The day began with a presentation by Dr. Fantin. During the presentation, he described the Accessible Science Camps that he has been running at CalPoly for the past two years. The camps are designed for groups of 10-12 students in Grades 9-12 who have ‘an exceptional interest in Science’. Dr. Fantin explained that the groups are comprised of individuals who are both sighted and visually impaired in an attempt to create an atmosphere that is more ‘normal’. The camps are one week in length, and throughout each day, the students engage in sensory science experiments that Dr. Fantin himself has designed. Recreation activities are also planned for the evenings and weekends. Dr. Fantin supervises the camps, however several of his own university students are on hand to help out as well. Niels Nicolajsen of Edmonton, Alberta and chair of the VRC-N was in attendance at the camp in June 2008.
Mr. Nicolajsen was quite inspired by what he saw at the camp last summer and returned to Alberta with a ‘wish list’ of items that would help students in Alberta to become more involved in laboratory experiments. Under the Students with Vision Loss Initiative, the Learning Resources Centre was able to purchase and put together Science Kits for each of the Vision Resource Centres (VRC). Each of the three VRC’s now has equipment that is specific to each of the Science streams: Biology, Chemistry and Physics. The main component of each kit is a ‘LabPro Interface’ that allows the user to hook up sensors to software that functions on a laptop. Pennsylvania State University has written the scripts for JAWS that will function with this software and it is also compatible with ZoomText, making it completely accessible to users who are either blind or who have low vision. Mr. Nicolajsen gave a brief overview of this equipment before the workshop participants were asked to move into the laboratory for a demonstration.
During the next segment, Dr. Fantin and his assistant Ashley Daw conducted some of the experiments that are used in his camp. Their first experiment involved building a salt bridge between two beakers that contained two different metals. A buzzer was used (as opposed to a light) to determine whether the bridge effectively conducted a current between the two beakers. With the help of the LabPro interface, his laptop, and JAWS, Dr. Fantin was able to conduct the experiment independently. Dr. Fantin’s next experiment was an acid-base neutralization, during which he used the pH sensor in the LabPro Interface. For an added sensory component, Dr. Fantin chose non-toxic substances for this experiment (orange juice and baking soda), with the intention that the students actually taste the substances to further their comprehension of the different properties of acids and bases.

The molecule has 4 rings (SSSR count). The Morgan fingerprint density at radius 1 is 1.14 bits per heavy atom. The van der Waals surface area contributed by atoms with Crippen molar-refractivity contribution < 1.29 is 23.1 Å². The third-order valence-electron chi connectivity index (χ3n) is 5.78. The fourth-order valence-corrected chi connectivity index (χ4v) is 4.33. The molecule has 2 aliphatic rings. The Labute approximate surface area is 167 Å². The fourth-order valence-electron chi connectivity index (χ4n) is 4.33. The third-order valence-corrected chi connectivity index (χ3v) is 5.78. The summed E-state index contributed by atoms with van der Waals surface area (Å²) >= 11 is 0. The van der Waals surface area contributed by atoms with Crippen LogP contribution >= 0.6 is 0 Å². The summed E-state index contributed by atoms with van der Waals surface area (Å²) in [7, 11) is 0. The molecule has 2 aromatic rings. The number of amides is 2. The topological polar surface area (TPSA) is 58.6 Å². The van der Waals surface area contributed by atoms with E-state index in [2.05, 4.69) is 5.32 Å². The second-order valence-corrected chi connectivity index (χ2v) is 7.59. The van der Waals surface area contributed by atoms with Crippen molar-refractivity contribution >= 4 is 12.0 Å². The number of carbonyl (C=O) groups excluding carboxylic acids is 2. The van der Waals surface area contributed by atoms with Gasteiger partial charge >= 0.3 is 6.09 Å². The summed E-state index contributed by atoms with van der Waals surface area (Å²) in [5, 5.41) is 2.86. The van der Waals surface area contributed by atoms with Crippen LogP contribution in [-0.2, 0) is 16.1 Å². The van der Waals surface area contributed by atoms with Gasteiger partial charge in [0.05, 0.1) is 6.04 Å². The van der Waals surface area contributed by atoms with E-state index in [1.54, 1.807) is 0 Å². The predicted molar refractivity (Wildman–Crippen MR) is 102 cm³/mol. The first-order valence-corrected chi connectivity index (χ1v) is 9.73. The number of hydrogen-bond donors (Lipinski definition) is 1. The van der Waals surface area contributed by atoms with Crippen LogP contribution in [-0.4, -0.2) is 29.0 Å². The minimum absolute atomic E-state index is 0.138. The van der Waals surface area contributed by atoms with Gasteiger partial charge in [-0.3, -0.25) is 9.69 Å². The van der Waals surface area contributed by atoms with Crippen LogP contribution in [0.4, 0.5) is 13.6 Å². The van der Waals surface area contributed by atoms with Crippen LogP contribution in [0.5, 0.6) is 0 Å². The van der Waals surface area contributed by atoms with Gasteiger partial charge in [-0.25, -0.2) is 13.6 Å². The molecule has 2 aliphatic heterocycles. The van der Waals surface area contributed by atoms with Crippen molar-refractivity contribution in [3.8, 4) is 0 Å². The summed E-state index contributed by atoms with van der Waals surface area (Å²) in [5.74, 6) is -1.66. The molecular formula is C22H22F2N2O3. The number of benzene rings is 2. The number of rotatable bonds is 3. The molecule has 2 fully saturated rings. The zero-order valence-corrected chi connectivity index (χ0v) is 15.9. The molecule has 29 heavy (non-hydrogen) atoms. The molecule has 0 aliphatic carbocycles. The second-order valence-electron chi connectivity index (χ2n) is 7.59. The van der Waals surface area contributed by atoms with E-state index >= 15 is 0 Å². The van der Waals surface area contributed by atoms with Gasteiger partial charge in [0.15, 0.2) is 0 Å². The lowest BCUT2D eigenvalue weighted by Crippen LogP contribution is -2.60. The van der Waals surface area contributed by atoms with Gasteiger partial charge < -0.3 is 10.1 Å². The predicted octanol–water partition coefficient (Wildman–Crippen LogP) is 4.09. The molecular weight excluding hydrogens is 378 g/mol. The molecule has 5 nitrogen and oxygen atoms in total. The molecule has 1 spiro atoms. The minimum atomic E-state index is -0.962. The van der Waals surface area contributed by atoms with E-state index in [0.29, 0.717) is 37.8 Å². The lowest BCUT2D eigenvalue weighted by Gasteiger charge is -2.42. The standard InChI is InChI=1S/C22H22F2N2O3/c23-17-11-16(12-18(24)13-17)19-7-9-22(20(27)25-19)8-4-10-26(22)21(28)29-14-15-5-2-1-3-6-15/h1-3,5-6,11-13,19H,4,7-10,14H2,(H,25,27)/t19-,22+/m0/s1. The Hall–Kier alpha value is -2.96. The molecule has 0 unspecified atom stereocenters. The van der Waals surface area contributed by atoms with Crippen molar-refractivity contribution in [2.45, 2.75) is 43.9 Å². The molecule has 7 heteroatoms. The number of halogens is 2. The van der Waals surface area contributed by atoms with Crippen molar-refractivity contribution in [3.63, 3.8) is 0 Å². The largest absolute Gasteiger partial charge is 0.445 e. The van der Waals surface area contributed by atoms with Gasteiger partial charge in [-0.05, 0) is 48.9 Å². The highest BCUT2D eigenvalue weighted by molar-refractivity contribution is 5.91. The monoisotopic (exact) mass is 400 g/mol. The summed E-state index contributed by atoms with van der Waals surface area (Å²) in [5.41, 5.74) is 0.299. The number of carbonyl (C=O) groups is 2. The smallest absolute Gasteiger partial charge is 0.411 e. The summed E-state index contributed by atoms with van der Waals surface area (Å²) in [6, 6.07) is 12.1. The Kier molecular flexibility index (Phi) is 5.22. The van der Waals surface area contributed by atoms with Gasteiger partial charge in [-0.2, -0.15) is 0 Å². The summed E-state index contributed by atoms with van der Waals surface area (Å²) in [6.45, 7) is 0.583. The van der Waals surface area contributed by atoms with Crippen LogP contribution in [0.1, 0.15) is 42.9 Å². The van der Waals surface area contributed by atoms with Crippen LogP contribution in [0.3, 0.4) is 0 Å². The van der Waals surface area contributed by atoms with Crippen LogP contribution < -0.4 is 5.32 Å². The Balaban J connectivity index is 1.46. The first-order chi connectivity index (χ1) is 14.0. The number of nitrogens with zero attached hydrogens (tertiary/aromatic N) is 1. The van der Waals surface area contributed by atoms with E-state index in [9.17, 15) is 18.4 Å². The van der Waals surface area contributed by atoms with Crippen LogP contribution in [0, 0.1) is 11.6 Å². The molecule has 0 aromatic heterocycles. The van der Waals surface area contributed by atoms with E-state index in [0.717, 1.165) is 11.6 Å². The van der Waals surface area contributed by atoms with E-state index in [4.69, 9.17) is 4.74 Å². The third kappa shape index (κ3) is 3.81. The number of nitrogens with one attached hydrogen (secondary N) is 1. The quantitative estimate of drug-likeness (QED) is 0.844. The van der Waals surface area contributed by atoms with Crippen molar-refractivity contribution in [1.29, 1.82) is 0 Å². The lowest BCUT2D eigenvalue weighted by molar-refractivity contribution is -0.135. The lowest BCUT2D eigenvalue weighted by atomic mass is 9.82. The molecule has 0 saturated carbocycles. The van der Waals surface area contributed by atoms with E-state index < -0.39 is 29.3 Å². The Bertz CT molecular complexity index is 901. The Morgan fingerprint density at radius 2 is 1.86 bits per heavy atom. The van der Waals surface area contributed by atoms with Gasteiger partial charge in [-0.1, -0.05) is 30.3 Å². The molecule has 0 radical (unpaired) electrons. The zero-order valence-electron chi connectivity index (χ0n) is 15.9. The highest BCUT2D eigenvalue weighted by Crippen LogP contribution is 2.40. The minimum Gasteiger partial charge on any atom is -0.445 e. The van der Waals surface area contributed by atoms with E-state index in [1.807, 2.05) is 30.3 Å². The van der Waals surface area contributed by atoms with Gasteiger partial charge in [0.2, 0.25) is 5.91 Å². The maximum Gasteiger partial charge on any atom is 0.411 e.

Following lunch, the group was treated with the appearance of another special guest. Tamara Cable, a student from Bev Facey High School, joined Dr. Fantin and Ashley and was able to repeat the experiments from the morning’s session. Tamara has had some experience using the LabPro Interface and the accompanying software, but had never conducted these particular experiments before. With verbal instruction, she was able to complete both experiments independently. The audience appeared to be excited and encouraged by this and they had a lot of questions for Tamara.
During the final portion of the day, the participants were given an opportunity to experiment with the LabPro Interface, the accompanying software, and the various sensors and equipment that the VRC’s have purchased. Many participants appeared to be eager to try out the various technologies.
Thank you to the VRC-N and to the Bev Facey staff for organizing and hosting this event. Overall, it was a great workshop and a great day!